Why does Giles Corey feel guilty about his wife's witchcraft charge in The Crucible?

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When Reverend Hale arrives in Salem to investigate rumours of witchcraft, Giles Corey, probably thinking that he was doing good, asks the reverend to explain Mrs Corey's fascination with strange books. When the reverend tries to tell him that there is no significance in that, he presses the reverend and states that whenever Martha (his wife) reads these tomes, he cannot pray, but that as soon as she stops and walks out, his ability to pray suddenly returns. He states that this oddity 'discomfits' him.

This statement about the stoppage of prayer piques Reverend Hale's interest and he tells Giles that he will later speak to him about it. Giles then declares that he does not believe that his wife is touched by the devil but that he would like to know what she is reading and why she hides her books since she won't tell him. It is clear that Reverend Hale is not much interested in what he has to say at this point because he has more important matters to attend to. He once again promises Giles that they will speak about it later.

In Act lll, it so happens that, unfortunately for Giles, Martha is later arrested on a charge of witchcraft, an accusation brought against her by a man called Walcott. Giles comes to the Proctor's house where he meets Reverend Hale and he then cries out that he had never said that his wife was a witch, only that she had read books.

It is obvious that Reverend Hale did not have a hand in Martha's arrest for he asks Giles exactly what the complaint was against his wife. Giles proceeds to explain that Walcott had charged Martha because the pig he had bought from her died and he wanted his money back. She refused and told him “Walcott, if you haven’t the wit to feed a pig properly, you’ll not live to own many.” He testified to the court that Martha had cursed him with her books because none of the pigs he had bought since that day could stay alive for more than four weeks.

Giles is distraught because he believes that his earlier question to Reverend Hale is part of the reason that she has been incarcerated. He then decides, with John Proctor, whose wife has also been arrested, to go to court and plead her innocence. When Giles has an opportunity to address deputy governor Danforth, who is in charge of proceedings, he breaks down and reasserts the fact that he did not call his wife a witch. He only wanted to know why she was so interested in books because none of his previous two wives were so into reading. He is overwhelmed and starts weeping, stating that he has betrayed his wife.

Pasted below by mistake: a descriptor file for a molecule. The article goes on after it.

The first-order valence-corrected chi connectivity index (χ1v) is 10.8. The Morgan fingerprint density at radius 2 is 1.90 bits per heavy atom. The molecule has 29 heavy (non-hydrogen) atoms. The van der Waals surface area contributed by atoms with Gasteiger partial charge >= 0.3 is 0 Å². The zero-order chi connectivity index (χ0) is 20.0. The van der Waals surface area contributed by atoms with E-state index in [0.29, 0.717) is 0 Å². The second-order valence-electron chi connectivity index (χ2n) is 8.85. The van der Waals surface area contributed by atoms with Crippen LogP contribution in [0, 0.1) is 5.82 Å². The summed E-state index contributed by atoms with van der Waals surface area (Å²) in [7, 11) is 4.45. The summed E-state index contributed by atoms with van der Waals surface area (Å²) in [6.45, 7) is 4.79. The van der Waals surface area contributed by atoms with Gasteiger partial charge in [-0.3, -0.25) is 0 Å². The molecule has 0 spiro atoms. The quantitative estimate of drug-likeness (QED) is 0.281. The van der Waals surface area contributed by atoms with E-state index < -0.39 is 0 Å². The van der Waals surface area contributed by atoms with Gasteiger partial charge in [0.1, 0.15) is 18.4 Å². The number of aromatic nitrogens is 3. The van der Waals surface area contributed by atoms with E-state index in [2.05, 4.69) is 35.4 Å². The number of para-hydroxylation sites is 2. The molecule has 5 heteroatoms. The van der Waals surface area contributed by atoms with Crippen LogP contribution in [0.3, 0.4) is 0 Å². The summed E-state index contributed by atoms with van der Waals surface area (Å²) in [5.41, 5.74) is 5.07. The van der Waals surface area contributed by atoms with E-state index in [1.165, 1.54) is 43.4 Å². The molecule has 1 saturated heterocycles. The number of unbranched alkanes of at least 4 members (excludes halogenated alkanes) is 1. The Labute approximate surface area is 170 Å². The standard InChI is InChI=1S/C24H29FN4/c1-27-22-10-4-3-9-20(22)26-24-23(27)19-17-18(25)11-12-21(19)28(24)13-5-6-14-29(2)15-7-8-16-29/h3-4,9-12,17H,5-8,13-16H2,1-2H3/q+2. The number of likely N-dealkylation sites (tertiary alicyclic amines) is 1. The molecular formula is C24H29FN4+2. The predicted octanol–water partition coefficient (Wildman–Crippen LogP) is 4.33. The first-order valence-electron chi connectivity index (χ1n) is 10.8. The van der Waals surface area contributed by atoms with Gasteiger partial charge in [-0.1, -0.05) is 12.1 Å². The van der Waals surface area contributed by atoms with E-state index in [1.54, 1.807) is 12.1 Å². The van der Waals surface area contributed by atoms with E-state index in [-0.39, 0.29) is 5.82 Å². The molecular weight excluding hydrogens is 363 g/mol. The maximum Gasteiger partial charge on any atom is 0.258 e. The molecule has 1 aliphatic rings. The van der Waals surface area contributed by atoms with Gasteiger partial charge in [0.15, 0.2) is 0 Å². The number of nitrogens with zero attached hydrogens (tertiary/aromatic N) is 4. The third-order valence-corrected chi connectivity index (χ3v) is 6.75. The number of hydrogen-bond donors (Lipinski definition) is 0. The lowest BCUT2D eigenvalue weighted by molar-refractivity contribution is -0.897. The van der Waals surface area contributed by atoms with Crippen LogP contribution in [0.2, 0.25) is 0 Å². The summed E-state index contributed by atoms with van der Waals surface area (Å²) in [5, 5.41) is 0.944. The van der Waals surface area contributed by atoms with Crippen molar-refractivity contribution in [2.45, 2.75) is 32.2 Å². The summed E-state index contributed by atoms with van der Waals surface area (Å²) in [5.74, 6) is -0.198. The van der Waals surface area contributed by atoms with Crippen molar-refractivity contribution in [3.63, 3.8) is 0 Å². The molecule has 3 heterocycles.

The unfortunate Giles' efforts to save his wife amounts to nothing because he is later arrested for contempt of court for refusing to provide the name of a witness in an accusation against Mr Putnam. He shouts that he had already given up his wife's name and will not allow an innocent to be arrested again because of him. The charge later becomes one of witchcraft and Giles is later pressed to death when he refuses to confess.

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Giles Corey, a character from Arthur Miller's The Crucible, feels guilty about his wife (Martha Corey) being charged with witchcraft. Giles does not think before he speaks. In fact, his quick tongue (speech) gets him into much trouble throughout the play. 

The accusation against Martha Corey stems from Giles' question posed to Reverend Hale. Giles asks Hale, "What signifies the readin’ of strange books?" Unknowingly, by questioning his wife's reading, Giles has just placed her into the path of being accused of witchcraft. It is not until Giles' wife is charged with witchcraft that he realizes the mistake he made earlier when drawing attention to the fact that she read books other then the Bible. 

Giles, when speaking of Martha's arrest, states that he never said Martha was a witch; he only stated that she was reading books. When Hale asks about the charges, Giles tells him that Martha was charged by Walcott for bewitching the pigs with the books she read. With Martha's arrest, Giles states that he "broke charity with her" (his wife). He realizes that it is his fault that she stands accused of witchcraft. If he would not have spoke of Martha reading books, chances are Martha may never have been charged.That said, one could assume that Walcott may have found another way to offer up "proof" of Martha being a witch (in order to blame the death of the pigs upon her). 

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